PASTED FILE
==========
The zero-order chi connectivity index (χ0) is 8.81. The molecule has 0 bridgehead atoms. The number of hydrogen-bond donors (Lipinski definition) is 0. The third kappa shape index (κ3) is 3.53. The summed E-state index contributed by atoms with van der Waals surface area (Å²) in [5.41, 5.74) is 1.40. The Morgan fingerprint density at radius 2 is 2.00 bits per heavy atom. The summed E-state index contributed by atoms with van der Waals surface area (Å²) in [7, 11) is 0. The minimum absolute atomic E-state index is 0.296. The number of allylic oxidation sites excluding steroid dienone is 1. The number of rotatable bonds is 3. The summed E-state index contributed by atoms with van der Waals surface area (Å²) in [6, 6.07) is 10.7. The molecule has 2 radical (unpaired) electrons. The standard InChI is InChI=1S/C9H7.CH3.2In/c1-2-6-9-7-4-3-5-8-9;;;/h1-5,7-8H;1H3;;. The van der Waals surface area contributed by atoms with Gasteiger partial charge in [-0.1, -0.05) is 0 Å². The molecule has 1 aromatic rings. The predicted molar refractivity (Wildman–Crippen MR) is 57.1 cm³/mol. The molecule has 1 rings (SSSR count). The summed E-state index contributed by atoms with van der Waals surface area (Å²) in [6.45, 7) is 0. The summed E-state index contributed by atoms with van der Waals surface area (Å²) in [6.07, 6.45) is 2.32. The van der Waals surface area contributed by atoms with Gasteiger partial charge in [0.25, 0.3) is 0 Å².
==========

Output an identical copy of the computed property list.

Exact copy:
The zero-order chi connectivity index (χ0) is 8.81. The molecule has 0 bridgehead atoms. The number of hydrogen-bond donors (Lipinski definition) is 0. The third kappa shape index (κ3) is 3.53. The summed E-state index contributed by atoms with van der Waals surface area (Å²) in [5.41, 5.74) is 1.40. The Morgan fingerprint density at radius 2 is 2.00 bits per heavy atom. The summed E-state index contributed by atoms with van der Waals surface area (Å²) in [7, 11) is 0. The minimum absolute atomic E-state index is 0.296. The number of allylic oxidation sites excluding steroid dienone is 1. The number of rotatable bonds is 3. The summed E-state index contributed by atoms with van der Waals surface area (Å²) in [6, 6.07) is 10.7. The molecule has 2 radical (unpaired) electrons. The standard InChI is InChI=1S/C9H7.CH3.2In/c1-2-6-9-7-4-3-5-8-9;;;/h1-5,7-8H;1H3;;. The van der Waals surface area contributed by atoms with Gasteiger partial charge in [-0.1, -0.05) is 0 Å². The molecule has 1 aromatic rings. The predicted molar refractivity (Wildman–Crippen MR) is 57.1 cm³/mol. The molecule has 1 rings (SSSR count). The summed E-state index contributed by atoms with van der Waals surface area (Å²) in [6.45, 7) is 0. The summed E-state index contributed by atoms with van der Waals surface area (Å²) in [6.07, 6.45) is 2.32. The van der Waals surface area contributed by atoms with Gasteiger partial charge in [0.25, 0.3) is 0 Å².